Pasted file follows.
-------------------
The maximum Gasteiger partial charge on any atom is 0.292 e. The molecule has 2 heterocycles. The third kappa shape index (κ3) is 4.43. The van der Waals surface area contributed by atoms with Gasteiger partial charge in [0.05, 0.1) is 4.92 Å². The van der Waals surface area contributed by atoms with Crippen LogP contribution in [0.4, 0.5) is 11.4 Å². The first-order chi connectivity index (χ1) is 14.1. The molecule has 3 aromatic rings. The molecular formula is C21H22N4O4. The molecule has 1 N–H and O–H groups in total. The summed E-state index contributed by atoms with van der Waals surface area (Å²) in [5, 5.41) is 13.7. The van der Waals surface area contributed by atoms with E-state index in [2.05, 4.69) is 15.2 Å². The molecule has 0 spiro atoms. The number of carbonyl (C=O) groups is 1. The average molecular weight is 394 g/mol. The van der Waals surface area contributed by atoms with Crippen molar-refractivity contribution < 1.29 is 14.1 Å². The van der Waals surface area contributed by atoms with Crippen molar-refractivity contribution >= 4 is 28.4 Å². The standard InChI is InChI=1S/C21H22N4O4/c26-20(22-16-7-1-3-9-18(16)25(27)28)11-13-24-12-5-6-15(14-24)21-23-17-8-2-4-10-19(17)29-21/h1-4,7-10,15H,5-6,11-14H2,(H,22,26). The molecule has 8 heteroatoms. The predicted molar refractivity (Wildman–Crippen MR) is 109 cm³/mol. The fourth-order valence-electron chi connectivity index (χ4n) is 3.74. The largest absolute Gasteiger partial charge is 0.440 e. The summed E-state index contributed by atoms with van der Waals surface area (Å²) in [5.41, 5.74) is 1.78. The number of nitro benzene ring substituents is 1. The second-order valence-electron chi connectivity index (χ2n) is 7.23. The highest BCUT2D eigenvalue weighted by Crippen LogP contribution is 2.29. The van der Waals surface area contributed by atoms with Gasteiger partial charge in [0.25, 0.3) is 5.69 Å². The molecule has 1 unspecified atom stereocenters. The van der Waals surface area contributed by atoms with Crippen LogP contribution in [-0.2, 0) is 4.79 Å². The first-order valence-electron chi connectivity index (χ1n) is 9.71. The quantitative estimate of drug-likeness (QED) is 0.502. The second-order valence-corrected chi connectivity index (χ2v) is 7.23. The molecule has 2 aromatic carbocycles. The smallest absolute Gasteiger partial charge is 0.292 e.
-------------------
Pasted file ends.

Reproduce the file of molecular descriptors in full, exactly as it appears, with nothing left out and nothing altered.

The maximum Gasteiger partial charge on any atom is 0.292 e. The molecule has 2 heterocycles. The third kappa shape index (κ3) is 4.43. The van der Waals surface area contributed by atoms with Gasteiger partial charge in [0.05, 0.1) is 4.92 Å². The van der Waals surface area contributed by atoms with Crippen LogP contribution in [0.4, 0.5) is 11.4 Å². The first-order chi connectivity index (χ1) is 14.1. The molecule has 3 aromatic rings. The molecular formula is C21H22N4O4. The molecule has 1 N–H and O–H groups in total. The summed E-state index contributed by atoms with van der Waals surface area (Å²) in [5, 5.41) is 13.7. The van der Waals surface area contributed by atoms with E-state index in [2.05, 4.69) is 15.2 Å². The molecule has 0 spiro atoms. The number of carbonyl (C=O) groups is 1. The average molecular weight is 394 g/mol. The van der Waals surface area contributed by atoms with Crippen molar-refractivity contribution < 1.29 is 14.1 Å². The van der Waals surface area contributed by atoms with Crippen molar-refractivity contribution >= 4 is 28.4 Å². The standard InChI is InChI=1S/C21H22N4O4/c26-20(22-16-7-1-3-9-18(16)25(27)28)11-13-24-12-5-6-15(14-24)21-23-17-8-2-4-10-19(17)29-21/h1-4,7-10,15H,5-6,11-14H2,(H,22,26). The molecule has 8 heteroatoms. The predicted molar refractivity (Wildman–Crippen MR) is 109 cm³/mol. The fourth-order valence-electron chi connectivity index (χ4n) is 3.74. The largest absolute Gasteiger partial charge is 0.440 e. The summed E-state index contributed by atoms with van der Waals surface area (Å²) in [5.41, 5.74) is 1.78. The number of nitro benzene ring substituents is 1. The second-order valence-electron chi connectivity index (χ2n) is 7.23. The highest BCUT2D eigenvalue weighted by Crippen LogP contribution is 2.29. The van der Waals surface area contributed by atoms with Gasteiger partial charge in [0.25, 0.3) is 5.69 Å². The molecule has 1 unspecified atom stereocenters. The van der Waals surface area contributed by atoms with Crippen LogP contribution in [-0.2, 0) is 4.79 Å². The first-order valence-electron chi connectivity index (χ1n) is 9.71. The quantitative estimate of drug-likeness (QED) is 0.502. The second-order valence-corrected chi connectivity index (χ2v) is 7.23. The molecule has 2 aromatic carbocycles. The smallest absolute Gasteiger partial charge is 0.292 e.